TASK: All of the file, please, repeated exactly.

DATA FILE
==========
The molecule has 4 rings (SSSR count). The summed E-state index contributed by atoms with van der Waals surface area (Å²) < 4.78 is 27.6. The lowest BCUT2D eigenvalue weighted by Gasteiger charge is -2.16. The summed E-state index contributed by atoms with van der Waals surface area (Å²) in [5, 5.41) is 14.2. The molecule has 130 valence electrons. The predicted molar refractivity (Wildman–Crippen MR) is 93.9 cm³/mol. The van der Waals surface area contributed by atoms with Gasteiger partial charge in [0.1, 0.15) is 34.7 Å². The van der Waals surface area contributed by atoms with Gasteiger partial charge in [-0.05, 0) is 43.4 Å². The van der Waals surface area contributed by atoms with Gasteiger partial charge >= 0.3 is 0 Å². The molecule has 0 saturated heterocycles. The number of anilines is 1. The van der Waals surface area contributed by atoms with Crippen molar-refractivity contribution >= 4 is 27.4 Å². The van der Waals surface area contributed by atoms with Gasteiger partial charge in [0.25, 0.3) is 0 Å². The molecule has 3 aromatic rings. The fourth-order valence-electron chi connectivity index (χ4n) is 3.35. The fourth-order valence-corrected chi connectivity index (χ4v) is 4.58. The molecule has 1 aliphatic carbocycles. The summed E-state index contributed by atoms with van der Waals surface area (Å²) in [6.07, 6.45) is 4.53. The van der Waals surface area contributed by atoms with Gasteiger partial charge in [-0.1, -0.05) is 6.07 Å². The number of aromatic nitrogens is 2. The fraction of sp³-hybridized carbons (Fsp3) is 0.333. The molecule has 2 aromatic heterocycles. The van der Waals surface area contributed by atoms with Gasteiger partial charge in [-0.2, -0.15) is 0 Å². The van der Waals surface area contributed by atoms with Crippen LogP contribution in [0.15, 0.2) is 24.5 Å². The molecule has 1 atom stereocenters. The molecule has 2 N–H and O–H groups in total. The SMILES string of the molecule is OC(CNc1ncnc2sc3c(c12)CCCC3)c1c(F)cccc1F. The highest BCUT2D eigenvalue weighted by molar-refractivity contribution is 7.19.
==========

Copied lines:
The molecule has 4 rings (SSSR count). The summed E-state index contributed by atoms with van der Waals surface area (Å²) < 4.78 is 27.6. The lowest BCUT2D eigenvalue weighted by Gasteiger charge is -2.16. The summed E-state index contributed by atoms with van der Waals surface area (Å²) in [5, 5.41) is 14.2. The molecule has 130 valence electrons. The predicted molar refractivity (Wildman–Crippen MR) is 93.9 cm³/mol. The van der Waals surface area contributed by atoms with Gasteiger partial charge in [0.1, 0.15) is 34.7 Å². The van der Waals surface area contributed by atoms with Gasteiger partial charge in [-0.05, 0) is 43.4 Å². The van der Waals surface area contributed by atoms with Gasteiger partial charge >= 0.3 is 0 Å². The molecule has 0 saturated heterocycles. The number of anilines is 1. The van der Waals surface area contributed by atoms with Crippen molar-refractivity contribution >= 4 is 27.4 Å². The van der Waals surface area contributed by atoms with Gasteiger partial charge in [0.25, 0.3) is 0 Å². The molecule has 3 aromatic rings. The fourth-order valence-electron chi connectivity index (χ4n) is 3.35. The fourth-order valence-corrected chi connectivity index (χ4v) is 4.58. The molecule has 1 aliphatic carbocycles. The summed E-state index contributed by atoms with van der Waals surface area (Å²) in [6.07, 6.45) is 4.53. The van der Waals surface area contributed by atoms with Gasteiger partial charge in [-0.1, -0.05) is 6.07 Å². The number of aromatic nitrogens is 2. The fraction of sp³-hybridized carbons (Fsp3) is 0.333. The molecule has 2 aromatic heterocycles. The van der Waals surface area contributed by atoms with Gasteiger partial charge in [-0.2, -0.15) is 0 Å². The van der Waals surface area contributed by atoms with Crippen LogP contribution in [0.15, 0.2) is 24.5 Å². The molecule has 1 atom stereocenters. The molecule has 2 N–H and O–H groups in total. The SMILES string of the molecule is OC(CNc1ncnc2sc3c(c12)CCCC3)c1c(F)cccc1F. The highest BCUT2D eigenvalue weighted by molar-refractivity contribution is 7.19.